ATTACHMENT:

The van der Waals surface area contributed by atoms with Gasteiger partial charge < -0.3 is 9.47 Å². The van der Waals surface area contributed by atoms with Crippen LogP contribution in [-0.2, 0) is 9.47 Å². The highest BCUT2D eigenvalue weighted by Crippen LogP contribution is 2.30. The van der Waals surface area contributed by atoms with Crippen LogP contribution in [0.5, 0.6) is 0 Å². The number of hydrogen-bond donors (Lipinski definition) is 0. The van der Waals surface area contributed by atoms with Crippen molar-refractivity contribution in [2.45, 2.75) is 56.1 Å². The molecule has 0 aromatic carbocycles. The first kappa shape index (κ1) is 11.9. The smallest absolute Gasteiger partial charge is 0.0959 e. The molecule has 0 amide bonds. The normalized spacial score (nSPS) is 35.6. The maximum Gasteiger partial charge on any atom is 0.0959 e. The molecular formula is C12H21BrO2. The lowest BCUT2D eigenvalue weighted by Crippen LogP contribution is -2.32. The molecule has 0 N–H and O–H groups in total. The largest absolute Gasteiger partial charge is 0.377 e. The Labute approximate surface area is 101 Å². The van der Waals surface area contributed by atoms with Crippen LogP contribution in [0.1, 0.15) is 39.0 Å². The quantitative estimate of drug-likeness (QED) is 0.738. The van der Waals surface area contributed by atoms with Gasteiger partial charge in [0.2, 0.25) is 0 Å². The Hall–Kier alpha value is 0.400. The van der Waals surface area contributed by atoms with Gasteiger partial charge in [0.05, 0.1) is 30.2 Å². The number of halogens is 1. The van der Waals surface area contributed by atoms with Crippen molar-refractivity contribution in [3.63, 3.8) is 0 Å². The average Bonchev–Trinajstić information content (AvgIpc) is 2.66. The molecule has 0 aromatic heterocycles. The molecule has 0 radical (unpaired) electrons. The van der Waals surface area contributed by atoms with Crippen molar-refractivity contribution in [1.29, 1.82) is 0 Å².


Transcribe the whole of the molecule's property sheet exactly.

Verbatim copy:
The van der Waals surface area contributed by atoms with Gasteiger partial charge < -0.3 is 9.47 Å². The van der Waals surface area contributed by atoms with Crippen LogP contribution in [-0.2, 0) is 9.47 Å². The highest BCUT2D eigenvalue weighted by Crippen LogP contribution is 2.30. The van der Waals surface area contributed by atoms with Crippen LogP contribution in [0.5, 0.6) is 0 Å². The number of hydrogen-bond donors (Lipinski definition) is 0. The van der Waals surface area contributed by atoms with Crippen molar-refractivity contribution in [2.45, 2.75) is 56.1 Å². The molecule has 0 aromatic carbocycles. The first kappa shape index (κ1) is 11.9. The smallest absolute Gasteiger partial charge is 0.0959 e. The molecule has 0 amide bonds. The normalized spacial score (nSPS) is 35.6. The maximum Gasteiger partial charge on any atom is 0.0959 e. The molecular formula is C12H21BrO2. The lowest BCUT2D eigenvalue weighted by Crippen LogP contribution is -2.32. The molecule has 0 N–H and O–H groups in total. The largest absolute Gasteiger partial charge is 0.377 e. The Labute approximate surface area is 101 Å². The van der Waals surface area contributed by atoms with Crippen LogP contribution in [0.1, 0.15) is 39.0 Å². The quantitative estimate of drug-likeness (QED) is 0.738. The van der Waals surface area contributed by atoms with Gasteiger partial charge in [0.2, 0.25) is 0 Å². The Hall–Kier alpha value is 0.400. The van der Waals surface area contributed by atoms with Gasteiger partial charge in [0.05, 0.1) is 30.2 Å². The number of halogens is 1. The van der Waals surface area contributed by atoms with Crippen molar-refractivity contribution in [3.63, 3.8) is 0 Å². The average Bonchev–Trinajstić information content (AvgIpc) is 2.66. The molecule has 0 aromatic heterocycles. The molecule has 0 radical (unpaired) electrons. The van der Waals surface area contributed by atoms with Crippen molar-refractivity contribution in [1.29, 1.82) is 0 Å².